One law for rich and poor alike

The story about how rich kids profit from the way they use the internet and poorer kids don’t just puts me in mind of a saying that we all tend to get wrong.

This is how we think it goes: “One law for the rich and one law for the poor”. Meaning, we believe, that there is a different law for each. We can discuss whether that’s true but we would struggle to doubt it.

But the original line is starker and I think far, far nastier. It goes:

In its majestic equality, the law forbids rich and poor alike to sleep under bridges, beg in the streets and steal loaves of bread.

Le Lys Rouge [The Red Lily] – Anatole France, poet (1894)

Yes, I use technology a lot, but…

I’m going to be circumspect here because I don’t want someone to know that I’m worrying about them quite this much. I’m certain sure they’ll be fine, I just worry because I wonder.

This is someone who does not use technology.

Now, that might be true of you too, except that of course if it is then hello, welcome to your first use of technology. There is no reason you should be in to this stuff, just as there is no reason in the world I should ever be interested in football.

Except that I guess that’s a lie. There is reason to use tech.

I don’t like that. If I told this person that there were reasons, they would all be about work. I run my business through my iPhone and iPad, I am not short of reasons why this stuff is great. But automatically putting it that way feels like automatically saying you should use it. It feels like saying you should forget what you like and don’t like, you should – you must – use technology. That’s not me, that’s not the way I want to be.

Listen, I have a friend who owns an Android phone.

I don’t phone her, but.

You can’t really urge someone to use this stuff by saying they have to. It’s like saying you must buy this computer instead of that because its backside cache is better. It might be true for all I know, but it’s no actual use to for making the decision. It’s no use to you at all.

This particular person does tend to use what I’d call Stone Age computers and I have the impression that doing anything on them is a chore. If that were me, I wouldn’t bother doing it and I think I’d soon conclude that anyone who did is a bit of a geek. Unless you like computers, you wouldn’t put yourself through this alchemy.

So I do get why she might not be drawn to technology. I do. I just think she sees it as something geeks use. I think she sees it all as a toy. That it’s happy for you if you want to play in your sandbox, that it’s not for her.

It is for her.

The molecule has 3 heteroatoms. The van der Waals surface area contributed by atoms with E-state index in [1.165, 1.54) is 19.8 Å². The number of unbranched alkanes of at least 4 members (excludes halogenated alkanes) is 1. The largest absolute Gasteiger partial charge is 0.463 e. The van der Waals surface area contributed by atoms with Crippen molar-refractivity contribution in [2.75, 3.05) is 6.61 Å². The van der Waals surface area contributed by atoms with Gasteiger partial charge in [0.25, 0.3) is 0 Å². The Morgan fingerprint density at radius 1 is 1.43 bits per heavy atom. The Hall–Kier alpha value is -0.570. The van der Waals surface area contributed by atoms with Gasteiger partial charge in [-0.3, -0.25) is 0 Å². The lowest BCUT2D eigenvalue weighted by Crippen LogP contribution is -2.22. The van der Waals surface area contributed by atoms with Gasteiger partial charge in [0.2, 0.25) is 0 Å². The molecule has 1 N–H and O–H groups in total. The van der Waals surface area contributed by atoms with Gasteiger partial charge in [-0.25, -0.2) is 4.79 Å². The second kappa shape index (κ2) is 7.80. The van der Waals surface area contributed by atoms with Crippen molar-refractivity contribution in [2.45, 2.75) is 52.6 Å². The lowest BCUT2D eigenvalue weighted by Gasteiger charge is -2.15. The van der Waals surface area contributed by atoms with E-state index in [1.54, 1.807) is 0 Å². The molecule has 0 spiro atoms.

It is very for her.

She’s joining the legal profession: technology is made for her.

I imagine whatever firm she ends up with is perhaps likely to issue her with a phone but I know for certain sure that the firm she ends up with will be built on technology. She’ll have to use it, so she’ll have to learn it, and I think that makes all this a slog.

You just want to say that of course you wouldn’t miss that appointment change if you could read your emails on the way like all your rivals. You just want to say that Evernote would fix that problem. OmniFocus would completely remove that worry.

You want to say that your rivals will be the ones in court with the ability to find and cite page 112 before you’ve got the book out.

But you don’t. So instead you write a blog post about it and hope that by the end you’ve formed your thoughts into some kind of order, said William writing on his iPad and posting to the web via a WordPress app. Technology much? Doesn’t seem like it here, this seems straightforwardly, boringly obvious.

Germany looking at banning work emails after office hours

That would be similar to the moves in France where workers could carry on getting all the emails they liked but managers should get a rest.

The following quote comes via Google Translate so I’m sorry for its quality but it is at least a thousand times better than I would’ve managed with a dictionary. This is Germany’s labour minister Andrea Nahles responding to a question this week about whether employees could be protected from emails while on holiday:

Yes. That is my goal. I have made sure that the test of an anti-stress regulation comes into the coalition agreement. There is an undeniable relationship between availability and duration of the increase of mental illness, now the have also recognized the employer. We have to also scientific evidence. Nevertheless, it is a challenge to implement this law quite sure. Therefore, we have the Federal Institute for Occupational Safety and Health commissioned work up sound, whether and how it is possible to set load thresholds. We need universal and legally binding criteria before we prescribe the establishments something. 2015 to present first results.

RP Online translated to English by Google

Good luck with that. But if France is going this way and Germany’s looking at it, you can bet it’s going to come up in the UK. I don’t think it’ll be the deciding issue in the next general election, but stranger things have been.